All in all, a terrible situation. We're also hearing about continued violence in the capital, in Damascus. And also we're hearing about continued -- and increased fighting going on between rebels and regime forces in Aleppo, the commercial hub and largest city of Syria -- Pauline.

CHIOU: There's also been concern from the international community about arms shipments coming into Syria for the government forces. What's being done to try to stop this?

JAMJOOM: Well, this is a refrain that's being said more and more, especially by the U.S. A few weeks ago you had the U.S. expressing concern that possibly Iraq was being used as a weigh station by the Iranians as a way to get arms into Syria to support the government there. Well, today there was an interview given by Hoshyar Zebari, he's the foreign minister of Iraq, this interview was given to Al Hayat newspaper, in which he said that the Iraqis would start inspecting flights going from Iraq into Syria, Iranian flights going from Iraq and going into Syria to make sure that there were no weapons on board. Mr. Zebari said that Iraq had no intention of acting as a passageway for weapons to go from Iran into Syria.

But he also warned that, you know, the Iraq air defenses have limited capabilities, that it would be difficult to carry out and conduct these searches.

A few weeks back, you had a congressional delegation that was in Iraq. They expressed concern with the Iraqi government that possibly Iraq was being used in this way, that Iranians were using Iraq as a way to funnel weapons into Syria. You've had U.S. Secretary of State Hillary Clinton also echoing that sentiment.

So Iraq very much saying they do not want to act in this capacity in any way, but again this is going to be a tall order for the Iraqis to be able to inspect all these flights to make sure that there are weapons going from Iran into -- Pauline.

CHIOU: Mohammed, thank you very much for wrapping up what's going on in Syria today.

Well, another place where violence has raged is Aleppo. The city once considered an Assad stronghold has been under siege since July. And this weekend, fighting broke out in large parts of a covered market. The bizarre traces its roots back to the 14th Century, but it has been damaged by violence. Aleppo's old city is a UNESCO world heritage site.

And this is an image from the vibrant market taken back in 2006. According to legend, the city was once home to the Prophet Abramahm.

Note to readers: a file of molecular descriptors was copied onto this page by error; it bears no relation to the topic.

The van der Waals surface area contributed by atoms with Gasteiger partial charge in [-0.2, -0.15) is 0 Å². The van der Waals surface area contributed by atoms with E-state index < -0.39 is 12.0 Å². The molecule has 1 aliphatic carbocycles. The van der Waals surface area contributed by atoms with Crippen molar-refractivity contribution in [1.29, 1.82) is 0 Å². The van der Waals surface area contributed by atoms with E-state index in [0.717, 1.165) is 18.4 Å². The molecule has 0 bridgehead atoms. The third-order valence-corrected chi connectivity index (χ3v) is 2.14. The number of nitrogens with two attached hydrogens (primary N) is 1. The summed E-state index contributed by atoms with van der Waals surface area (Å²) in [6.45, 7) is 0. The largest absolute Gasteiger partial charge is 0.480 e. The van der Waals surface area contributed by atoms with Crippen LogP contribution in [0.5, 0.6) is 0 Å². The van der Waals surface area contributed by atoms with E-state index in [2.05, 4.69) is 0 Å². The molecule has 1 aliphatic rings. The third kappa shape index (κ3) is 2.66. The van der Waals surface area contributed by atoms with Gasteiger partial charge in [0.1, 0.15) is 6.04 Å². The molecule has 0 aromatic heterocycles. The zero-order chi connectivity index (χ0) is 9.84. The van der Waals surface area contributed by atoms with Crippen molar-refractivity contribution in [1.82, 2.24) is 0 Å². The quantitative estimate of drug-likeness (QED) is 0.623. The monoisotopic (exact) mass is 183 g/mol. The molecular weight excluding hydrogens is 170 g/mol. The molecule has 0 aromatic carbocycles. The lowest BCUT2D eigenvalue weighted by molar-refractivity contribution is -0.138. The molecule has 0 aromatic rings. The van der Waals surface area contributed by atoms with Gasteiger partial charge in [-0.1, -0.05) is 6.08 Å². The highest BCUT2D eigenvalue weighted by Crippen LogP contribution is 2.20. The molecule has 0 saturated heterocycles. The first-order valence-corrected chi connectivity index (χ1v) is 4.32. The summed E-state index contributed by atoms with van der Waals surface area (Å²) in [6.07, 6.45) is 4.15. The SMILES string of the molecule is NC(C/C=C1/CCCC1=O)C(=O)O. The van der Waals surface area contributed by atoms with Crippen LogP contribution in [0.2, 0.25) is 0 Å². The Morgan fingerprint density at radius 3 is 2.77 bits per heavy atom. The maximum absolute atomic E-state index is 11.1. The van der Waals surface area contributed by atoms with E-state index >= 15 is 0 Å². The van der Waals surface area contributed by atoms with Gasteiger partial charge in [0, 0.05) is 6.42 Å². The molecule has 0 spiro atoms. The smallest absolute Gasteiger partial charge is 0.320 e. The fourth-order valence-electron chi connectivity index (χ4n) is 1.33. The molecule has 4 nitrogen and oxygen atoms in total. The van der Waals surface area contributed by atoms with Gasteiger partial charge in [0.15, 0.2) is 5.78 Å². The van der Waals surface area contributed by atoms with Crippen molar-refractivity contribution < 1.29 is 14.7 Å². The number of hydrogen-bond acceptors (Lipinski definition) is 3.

It was named Islamic capital of culture six years ago. UNESCO says it's been worried about this happening since the fighting began.


LOUISE HAXTHAUSEN, UNESCO: We have these concerns about the situation, the fragility and the vulnerability of the cultural heritage in Syria since the beginning of the conflict. Director-general has called on numerous occasion on all parties through the country to respect and protect cultural heritage in this particular situation.


CHIOU: But the biggest threat to Aleppo from the current fighting is the affect on its commercial status, which has ranked among the highest in the region since the heyday of the Silk Road.

Now to eastern Afghanistan, what's going on there with the Taliban claiming responsibility for a suicide attack on a joint Afghan NATO patrol. A spokesman for the Afghan interior ministry says 14 people were killed when the bomber blew up a motorcycle packed with explosives. Among the dead, three NATO service members, their interpreter, and four Afghan police officers. The ministry says 57 people were wounded.

The nationalities of the NATO service members who died in Monday's bombing have not yet been released. Since October of 2001, 2,117 U.S. troops and three civilian employees of the U.S. Defense Department have died in Afghanistan. And just this past weekend, an American soldier and an American civilian contractor were killed in Afghanistan's Wardak Province. Three Afghan soldiers also died in the firefight.

NATO's international security assistance force, or ISAF, initially said the incident appeared to be the latest insider attack on U.S. forces by their Afghan colleagues, but it now says that insurgents may have provoked the gunfire.


GEN. ADRIAN BRADSHAW, DEPUTY COMMANDER, ISAF: Whilst these incidents do represent a means by which the enemy seeks to drive a wedge between ISAF and our ANA and ANP colleagues, the fact is he will not succeed in doing this. Our relationships are very strong and they're very effective. And we're aware that every incident he will attempt to present in a negative light we're confident that our relationship will overcome those pressures.


CHIOU: NATO and Afghan investigators are still looking into that incident.

Well, coming up next on News Stream, the Russian punk band Pussy Riot makes more noise in court today. And we'll tell you while their appeal hearing has been adjourned.